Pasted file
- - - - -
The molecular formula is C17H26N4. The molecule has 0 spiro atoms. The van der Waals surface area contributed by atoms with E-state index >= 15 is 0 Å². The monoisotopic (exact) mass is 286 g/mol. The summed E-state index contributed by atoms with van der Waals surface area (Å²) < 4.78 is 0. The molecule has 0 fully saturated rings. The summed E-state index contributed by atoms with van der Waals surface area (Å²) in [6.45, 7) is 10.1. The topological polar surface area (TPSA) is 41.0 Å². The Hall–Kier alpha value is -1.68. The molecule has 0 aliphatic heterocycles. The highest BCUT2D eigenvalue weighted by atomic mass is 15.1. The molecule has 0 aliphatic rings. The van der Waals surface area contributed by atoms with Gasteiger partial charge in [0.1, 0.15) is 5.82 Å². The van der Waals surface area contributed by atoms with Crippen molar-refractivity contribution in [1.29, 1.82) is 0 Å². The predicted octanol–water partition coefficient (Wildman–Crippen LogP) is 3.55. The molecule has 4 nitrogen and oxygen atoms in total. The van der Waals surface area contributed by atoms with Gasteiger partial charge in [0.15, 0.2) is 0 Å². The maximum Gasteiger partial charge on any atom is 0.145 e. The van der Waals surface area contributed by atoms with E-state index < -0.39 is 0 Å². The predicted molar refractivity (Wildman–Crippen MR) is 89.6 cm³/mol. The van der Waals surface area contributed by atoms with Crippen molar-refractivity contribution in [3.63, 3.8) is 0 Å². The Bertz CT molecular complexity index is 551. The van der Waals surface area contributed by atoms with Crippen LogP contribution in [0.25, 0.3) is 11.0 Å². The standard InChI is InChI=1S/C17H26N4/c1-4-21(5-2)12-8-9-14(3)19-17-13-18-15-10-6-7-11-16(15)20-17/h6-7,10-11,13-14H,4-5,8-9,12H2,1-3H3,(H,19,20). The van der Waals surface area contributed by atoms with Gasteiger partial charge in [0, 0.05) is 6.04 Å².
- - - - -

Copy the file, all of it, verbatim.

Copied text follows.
The molecular formula is C17H26N4. The molecule has 0 spiro atoms. The van der Waals surface area contributed by atoms with E-state index >= 15 is 0 Å². The monoisotopic (exact) mass is 286 g/mol. The summed E-state index contributed by atoms with van der Waals surface area (Å²) < 4.78 is 0. The molecule has 0 fully saturated rings. The summed E-state index contributed by atoms with van der Waals surface area (Å²) in [6.45, 7) is 10.1. The topological polar surface area (TPSA) is 41.0 Å². The Hall–Kier alpha value is -1.68. The molecule has 0 aliphatic heterocycles. The highest BCUT2D eigenvalue weighted by atomic mass is 15.1. The molecule has 0 aliphatic rings. The van der Waals surface area contributed by atoms with Gasteiger partial charge in [0.1, 0.15) is 5.82 Å². The van der Waals surface area contributed by atoms with Crippen molar-refractivity contribution in [1.29, 1.82) is 0 Å². The predicted octanol–water partition coefficient (Wildman–Crippen LogP) is 3.55. The molecule has 4 nitrogen and oxygen atoms in total. The van der Waals surface area contributed by atoms with Gasteiger partial charge in [0.15, 0.2) is 0 Å². The maximum Gasteiger partial charge on any atom is 0.145 e. The van der Waals surface area contributed by atoms with E-state index < -0.39 is 0 Å². The predicted molar refractivity (Wildman–Crippen MR) is 89.6 cm³/mol. The van der Waals surface area contributed by atoms with Crippen molar-refractivity contribution in [3.63, 3.8) is 0 Å². The Bertz CT molecular complexity index is 551. The van der Waals surface area contributed by atoms with Crippen LogP contribution in [0.25, 0.3) is 11.0 Å². The standard InChI is InChI=1S/C17H26N4/c1-4-21(5-2)12-8-9-14(3)19-17-13-18-15-10-6-7-11-16(15)20-17/h6-7,10-11,13-14H,4-5,8-9,12H2,1-3H3,(H,19,20). The van der Waals surface area contributed by atoms with Gasteiger partial charge in [0, 0.05) is 6.04 Å².